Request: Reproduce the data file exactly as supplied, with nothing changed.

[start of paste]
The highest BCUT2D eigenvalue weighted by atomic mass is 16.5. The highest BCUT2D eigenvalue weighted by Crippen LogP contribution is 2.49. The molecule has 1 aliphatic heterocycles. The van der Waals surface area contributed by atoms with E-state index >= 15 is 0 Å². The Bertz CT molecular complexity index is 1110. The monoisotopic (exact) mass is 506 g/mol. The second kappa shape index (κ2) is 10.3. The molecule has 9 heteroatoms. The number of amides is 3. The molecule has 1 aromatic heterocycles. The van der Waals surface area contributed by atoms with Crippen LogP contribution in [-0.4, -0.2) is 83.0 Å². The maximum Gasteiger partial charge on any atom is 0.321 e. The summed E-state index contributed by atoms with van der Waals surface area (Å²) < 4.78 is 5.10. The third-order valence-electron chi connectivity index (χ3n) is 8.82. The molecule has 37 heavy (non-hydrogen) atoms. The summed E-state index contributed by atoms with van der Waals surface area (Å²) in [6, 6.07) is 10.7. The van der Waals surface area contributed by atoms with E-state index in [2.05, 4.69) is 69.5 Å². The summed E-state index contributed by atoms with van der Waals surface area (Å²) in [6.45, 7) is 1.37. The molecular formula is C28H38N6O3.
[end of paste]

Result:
The highest BCUT2D eigenvalue weighted by atomic mass is 16.5. The highest BCUT2D eigenvalue weighted by Crippen LogP contribution is 2.49. The molecule has 1 aliphatic heterocycles. The van der Waals surface area contributed by atoms with E-state index >= 15 is 0 Å². The Bertz CT molecular complexity index is 1110. The monoisotopic (exact) mass is 506 g/mol. The second kappa shape index (κ2) is 10.3. The molecule has 9 heteroatoms. The number of amides is 3. The molecule has 1 aromatic heterocycles. The van der Waals surface area contributed by atoms with Crippen LogP contribution in [-0.4, -0.2) is 83.0 Å². The maximum Gasteiger partial charge on any atom is 0.321 e. The summed E-state index contributed by atoms with van der Waals surface area (Å²) < 4.78 is 5.10. The third-order valence-electron chi connectivity index (χ3n) is 8.82. The molecule has 37 heavy (non-hydrogen) atoms. The summed E-state index contributed by atoms with van der Waals surface area (Å²) in [6, 6.07) is 10.7. The van der Waals surface area contributed by atoms with E-state index in [2.05, 4.69) is 69.5 Å². The summed E-state index contributed by atoms with van der Waals surface area (Å²) in [6.45, 7) is 1.37. The molecular formula is C28H38N6O3.